Use this URL to cite or link to this record in EThOS: http://ethos.bl.uk/OrderDetails.do?uin=uk.bl.ethos.601372
Title: New insights into type 2 diabetes by proteomic analysis
Author: Sanchez, Jean Charles
Awarding Body: University of Buckingham
Current Institution: University of Buckingham
Date of Award: 2000
Availability of Full Text:
Access through EThOS:
Abstract:
The identification of new molecular targets that could lead to new therapeutics for NIDDM is an important goal, which can be achieved under defined experimental conditions with strategies that combine genomic and proteomic approaches. In the present study we have used a proteomics approach to identify such targets. Lean and obese C5? B1/6J lep/lep mice were given BRL49653, rosiglitazone, 10mg/kg diet, by dietary admixture for 7 days. Rosiglitazone normalized the impaired glucose tolerance in lep/lep mice but had no significant effect in the lean mice. Samples of liver, liver nuclei, muscle, WAT, BAT and islets were arrayed in a two-dimensional electrophoresis system that separated 2500 individual spots. Image analysis allowed the detection of 94 significant (p<0.05) differentially expressed polypeptides in obese relative to lean controls. Thirty six of these were significantly (p<0.05) modulated in obese models to the level in lean control after rosiglitazone treatment Forty three of them were identified by mass spectrometry (MALDI- and/or Q-TOF-MS). Several of these differentially expressed proteins were components of fatty acid and carbohydrate metabolism and others are new unknown proteins. The understanding of the biomolecular pathways and interactions of these new proteins will be essential in further studies to define their biological function. In conclusion, proteomic approaches should provide in the near future new clues for the elucidation of the pathogenesis of the various defects involved in type 2 diabetes and provide major insights into new more effective treatments.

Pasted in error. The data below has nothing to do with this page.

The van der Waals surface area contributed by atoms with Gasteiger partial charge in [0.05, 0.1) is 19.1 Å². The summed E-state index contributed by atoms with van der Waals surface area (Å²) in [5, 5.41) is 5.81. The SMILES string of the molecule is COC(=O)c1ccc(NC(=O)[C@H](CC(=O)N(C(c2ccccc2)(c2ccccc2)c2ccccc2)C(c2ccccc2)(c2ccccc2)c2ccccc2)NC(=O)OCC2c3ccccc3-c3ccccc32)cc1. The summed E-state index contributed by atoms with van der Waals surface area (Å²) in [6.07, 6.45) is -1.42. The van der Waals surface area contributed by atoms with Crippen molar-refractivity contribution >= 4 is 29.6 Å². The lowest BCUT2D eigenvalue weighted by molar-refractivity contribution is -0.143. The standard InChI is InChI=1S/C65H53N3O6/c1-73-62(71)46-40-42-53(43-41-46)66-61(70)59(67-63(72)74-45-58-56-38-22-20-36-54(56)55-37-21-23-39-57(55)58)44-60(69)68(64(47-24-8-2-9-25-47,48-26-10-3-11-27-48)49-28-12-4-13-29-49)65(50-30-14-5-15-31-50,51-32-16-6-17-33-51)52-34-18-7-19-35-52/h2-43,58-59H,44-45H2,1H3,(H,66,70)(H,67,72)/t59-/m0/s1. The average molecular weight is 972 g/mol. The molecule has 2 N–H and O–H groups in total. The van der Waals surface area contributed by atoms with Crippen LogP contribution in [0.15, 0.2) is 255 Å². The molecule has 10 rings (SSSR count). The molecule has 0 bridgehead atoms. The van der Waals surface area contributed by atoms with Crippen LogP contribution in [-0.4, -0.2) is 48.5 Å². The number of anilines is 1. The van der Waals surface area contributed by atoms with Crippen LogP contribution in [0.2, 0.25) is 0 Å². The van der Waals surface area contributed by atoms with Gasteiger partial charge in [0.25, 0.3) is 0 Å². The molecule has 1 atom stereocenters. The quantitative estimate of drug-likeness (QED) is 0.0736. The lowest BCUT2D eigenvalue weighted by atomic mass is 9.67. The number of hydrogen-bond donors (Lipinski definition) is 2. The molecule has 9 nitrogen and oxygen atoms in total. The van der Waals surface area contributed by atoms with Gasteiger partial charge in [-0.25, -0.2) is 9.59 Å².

Supervisor: Not available Sponsor: Not available
Qualification Name: Thesis (Ph.D.) Qualification Level: Doctoral
EThOS ID: uk.bl.ethos.601372  DOI: Not available
Share: